Coronavirus: the definitions of pandemic and epidemic - and why it matters
Covid-19 outbreak declared a pandemic by World Health Organization after it spreads to 125 countries
The World Health Organization (WHO) has officially declared the new coronavirus outbreak a pandemic after the number of cases outside China soared in recent days.
There have now been more than 126,000 cases reported across 125 countries and territories. More than 4,600 people have died, with around 1,470 of these fatalities outside China, where the outbreak began.
At a news conference on Wednesday, Tedros Adhanom Ghebreyesus, the director-general of WHO, said: “We are deeply concerned both by the alarming levels of spread and severity, and by the alarming levels of inaction. We have therefore made the assessment that Covid-19 can be characterised as a pandemic.”
So what does this mean?
Pandemic vs. epidemic
The US Centers for Disease Control and Prevention defines an epidemic as “an increase, often sudden, in the number of cases of a disease above what is normally expected in that population in that area”. A pandemic, on the other hand, “refers to an epidemic that has spread over several countries or continents, usually affecting a large number of people”.
For example, swine flu, or H1N1, was declared a pandemic by WHO in 2009.
Brian Labus, assistant professor of epidemiology and biostatistics at the University of Nevada, Las Vegas, notes that the term pandemic does not describe a disease’s severity.
“Because of their wide geographic distribution, pandemics usually affect a large number of people,” he writes in an article on The Conversation. “While we usually think of pandemics in relation to serious, life-threatening diseases, even outbreaks of mild diseases could cross borders and become pandemics.”
WHO’s website explains that for a pandemic to be declared, at least one other country in a different region to the original source nation - in this case, China - must have a “community level outbreak”, and “human-to-human spread of the virus” must have occurred in at least two countries in one region.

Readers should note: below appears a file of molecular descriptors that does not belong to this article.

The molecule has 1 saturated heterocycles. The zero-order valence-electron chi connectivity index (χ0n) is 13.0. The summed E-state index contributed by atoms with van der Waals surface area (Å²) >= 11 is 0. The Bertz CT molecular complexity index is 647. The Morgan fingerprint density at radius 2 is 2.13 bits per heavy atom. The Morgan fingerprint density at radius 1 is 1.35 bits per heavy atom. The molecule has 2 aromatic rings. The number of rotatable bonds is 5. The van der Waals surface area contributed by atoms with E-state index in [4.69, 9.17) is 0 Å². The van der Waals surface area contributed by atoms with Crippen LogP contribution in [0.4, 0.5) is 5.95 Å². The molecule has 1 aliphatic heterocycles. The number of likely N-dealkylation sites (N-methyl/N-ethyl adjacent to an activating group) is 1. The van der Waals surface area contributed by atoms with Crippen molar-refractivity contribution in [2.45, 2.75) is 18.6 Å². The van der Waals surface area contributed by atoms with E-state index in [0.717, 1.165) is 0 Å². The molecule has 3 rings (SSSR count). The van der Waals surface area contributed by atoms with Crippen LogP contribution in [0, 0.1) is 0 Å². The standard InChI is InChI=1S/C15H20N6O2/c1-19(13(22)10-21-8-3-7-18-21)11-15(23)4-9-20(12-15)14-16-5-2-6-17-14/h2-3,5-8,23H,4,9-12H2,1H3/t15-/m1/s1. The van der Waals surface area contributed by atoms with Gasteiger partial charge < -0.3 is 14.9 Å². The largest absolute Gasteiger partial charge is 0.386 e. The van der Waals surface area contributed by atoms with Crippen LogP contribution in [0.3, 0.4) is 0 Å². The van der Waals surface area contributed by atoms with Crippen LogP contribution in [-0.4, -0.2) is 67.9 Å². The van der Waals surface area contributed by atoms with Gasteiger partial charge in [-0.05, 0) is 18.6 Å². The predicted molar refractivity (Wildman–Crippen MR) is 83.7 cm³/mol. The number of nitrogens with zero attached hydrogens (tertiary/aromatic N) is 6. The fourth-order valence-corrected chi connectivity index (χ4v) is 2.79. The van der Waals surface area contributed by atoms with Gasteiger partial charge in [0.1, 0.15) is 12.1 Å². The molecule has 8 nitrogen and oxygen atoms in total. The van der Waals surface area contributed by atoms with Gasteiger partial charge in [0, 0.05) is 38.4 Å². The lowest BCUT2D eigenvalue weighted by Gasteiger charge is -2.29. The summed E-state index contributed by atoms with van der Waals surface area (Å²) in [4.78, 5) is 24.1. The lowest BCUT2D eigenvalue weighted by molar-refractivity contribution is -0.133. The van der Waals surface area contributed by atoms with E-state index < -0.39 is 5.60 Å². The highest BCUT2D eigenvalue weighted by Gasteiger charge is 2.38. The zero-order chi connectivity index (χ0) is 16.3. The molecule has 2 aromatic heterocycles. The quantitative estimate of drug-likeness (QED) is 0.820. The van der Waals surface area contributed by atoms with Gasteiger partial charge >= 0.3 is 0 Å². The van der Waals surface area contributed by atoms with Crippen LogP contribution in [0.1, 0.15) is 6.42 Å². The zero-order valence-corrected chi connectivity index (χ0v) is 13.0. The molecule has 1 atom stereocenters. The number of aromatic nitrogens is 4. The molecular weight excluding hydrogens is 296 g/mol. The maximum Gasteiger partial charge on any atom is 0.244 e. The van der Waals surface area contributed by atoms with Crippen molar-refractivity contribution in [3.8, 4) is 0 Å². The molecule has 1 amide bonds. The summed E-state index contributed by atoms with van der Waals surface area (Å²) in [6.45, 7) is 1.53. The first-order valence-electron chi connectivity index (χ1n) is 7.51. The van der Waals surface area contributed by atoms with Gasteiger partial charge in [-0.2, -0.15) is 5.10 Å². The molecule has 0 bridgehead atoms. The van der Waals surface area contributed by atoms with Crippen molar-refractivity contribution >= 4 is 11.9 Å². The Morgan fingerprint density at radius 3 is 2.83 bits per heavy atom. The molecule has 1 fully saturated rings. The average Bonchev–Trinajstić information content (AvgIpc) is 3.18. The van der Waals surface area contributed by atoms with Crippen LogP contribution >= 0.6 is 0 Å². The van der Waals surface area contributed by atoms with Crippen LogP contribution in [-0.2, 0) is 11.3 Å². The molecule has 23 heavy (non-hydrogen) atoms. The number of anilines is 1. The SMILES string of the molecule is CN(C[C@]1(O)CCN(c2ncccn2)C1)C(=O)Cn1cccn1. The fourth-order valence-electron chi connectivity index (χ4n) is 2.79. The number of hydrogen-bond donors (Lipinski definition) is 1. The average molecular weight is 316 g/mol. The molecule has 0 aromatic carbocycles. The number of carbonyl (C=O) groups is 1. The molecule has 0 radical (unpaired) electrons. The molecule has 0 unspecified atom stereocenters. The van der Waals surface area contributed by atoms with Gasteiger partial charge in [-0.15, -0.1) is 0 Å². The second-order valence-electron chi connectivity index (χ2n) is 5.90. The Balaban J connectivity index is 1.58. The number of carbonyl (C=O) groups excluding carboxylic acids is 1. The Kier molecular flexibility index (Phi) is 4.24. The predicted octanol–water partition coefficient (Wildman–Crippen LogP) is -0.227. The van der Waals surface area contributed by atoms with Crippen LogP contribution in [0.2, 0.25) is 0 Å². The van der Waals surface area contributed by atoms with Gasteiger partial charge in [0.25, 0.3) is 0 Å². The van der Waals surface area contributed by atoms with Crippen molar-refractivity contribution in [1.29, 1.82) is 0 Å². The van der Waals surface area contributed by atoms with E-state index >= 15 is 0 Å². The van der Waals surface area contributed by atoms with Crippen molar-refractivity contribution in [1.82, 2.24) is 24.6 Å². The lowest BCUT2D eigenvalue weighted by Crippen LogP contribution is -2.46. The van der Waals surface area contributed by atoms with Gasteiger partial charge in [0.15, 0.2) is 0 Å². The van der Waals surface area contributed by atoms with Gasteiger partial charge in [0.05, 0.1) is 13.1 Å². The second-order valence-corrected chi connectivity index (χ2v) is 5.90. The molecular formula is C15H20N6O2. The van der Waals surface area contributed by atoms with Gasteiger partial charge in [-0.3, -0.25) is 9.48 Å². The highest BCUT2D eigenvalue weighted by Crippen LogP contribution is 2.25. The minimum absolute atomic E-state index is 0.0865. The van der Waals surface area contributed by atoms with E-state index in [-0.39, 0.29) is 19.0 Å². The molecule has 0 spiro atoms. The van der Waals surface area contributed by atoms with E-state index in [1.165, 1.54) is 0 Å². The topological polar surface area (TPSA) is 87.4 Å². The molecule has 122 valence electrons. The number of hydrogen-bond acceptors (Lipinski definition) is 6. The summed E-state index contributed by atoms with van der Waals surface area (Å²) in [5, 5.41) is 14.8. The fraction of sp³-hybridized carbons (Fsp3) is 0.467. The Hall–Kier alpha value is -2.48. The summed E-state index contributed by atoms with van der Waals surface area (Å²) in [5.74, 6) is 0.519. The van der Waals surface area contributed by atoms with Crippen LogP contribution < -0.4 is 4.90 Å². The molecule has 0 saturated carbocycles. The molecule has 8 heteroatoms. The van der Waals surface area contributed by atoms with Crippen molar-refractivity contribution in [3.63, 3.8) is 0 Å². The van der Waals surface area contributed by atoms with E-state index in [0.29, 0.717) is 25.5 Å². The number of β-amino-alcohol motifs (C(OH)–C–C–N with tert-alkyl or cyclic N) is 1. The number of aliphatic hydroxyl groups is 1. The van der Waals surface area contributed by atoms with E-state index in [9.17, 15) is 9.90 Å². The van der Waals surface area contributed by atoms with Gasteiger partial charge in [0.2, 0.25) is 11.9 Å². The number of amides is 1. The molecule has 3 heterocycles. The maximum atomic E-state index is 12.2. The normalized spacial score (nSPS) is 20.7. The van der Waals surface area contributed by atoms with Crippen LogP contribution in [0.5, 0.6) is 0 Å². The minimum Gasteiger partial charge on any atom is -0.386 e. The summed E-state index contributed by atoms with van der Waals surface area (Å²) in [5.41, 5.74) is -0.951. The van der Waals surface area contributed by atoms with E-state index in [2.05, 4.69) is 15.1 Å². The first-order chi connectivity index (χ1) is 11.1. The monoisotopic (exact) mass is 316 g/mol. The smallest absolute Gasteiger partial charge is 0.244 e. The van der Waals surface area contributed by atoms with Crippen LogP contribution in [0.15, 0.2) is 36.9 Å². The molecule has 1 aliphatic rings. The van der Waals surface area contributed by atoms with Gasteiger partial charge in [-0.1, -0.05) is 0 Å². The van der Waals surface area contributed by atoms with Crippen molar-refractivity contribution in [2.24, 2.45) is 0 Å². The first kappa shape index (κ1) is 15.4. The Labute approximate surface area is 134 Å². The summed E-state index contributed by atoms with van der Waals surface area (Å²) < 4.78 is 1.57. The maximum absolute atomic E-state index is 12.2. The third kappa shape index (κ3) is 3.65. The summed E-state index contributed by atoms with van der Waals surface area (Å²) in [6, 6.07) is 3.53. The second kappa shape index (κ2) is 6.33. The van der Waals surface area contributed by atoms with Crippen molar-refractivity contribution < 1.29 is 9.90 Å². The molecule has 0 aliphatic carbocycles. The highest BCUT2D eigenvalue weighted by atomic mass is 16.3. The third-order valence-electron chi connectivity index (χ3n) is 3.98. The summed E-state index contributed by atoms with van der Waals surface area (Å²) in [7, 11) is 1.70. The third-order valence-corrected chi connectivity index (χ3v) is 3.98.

Seven countries outside China have now reported at least 1,000 cases, with Italy the second-worst affected nation, with more than 12,000 known patients and 827 deaths.
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Significance of terminology
Even when an outbreak is declared a pandemic, “the terminology doesn’t change anything about the severity of the disease or how we are responding”, says Labus on The Conversation.
And the risk to individuals will not change because of the terminology. “Even if an outbreak is spreading worldwide, how it is spreading locally and how people respond is what determines your risk,” he says.
Ghebreyesus said WHO had been cautious in declaring a pandemic because the word, “if misused, can cause unreasonable fear, or unjustified acceptance that the fight is over”.
He echoed Labus in saying that the terminology does not change the threat or what countries should do to respond, and added: “Let me give you some other words that matter much more… Prevention. Preparedness. Public health. Political leadership. And most of all, people.”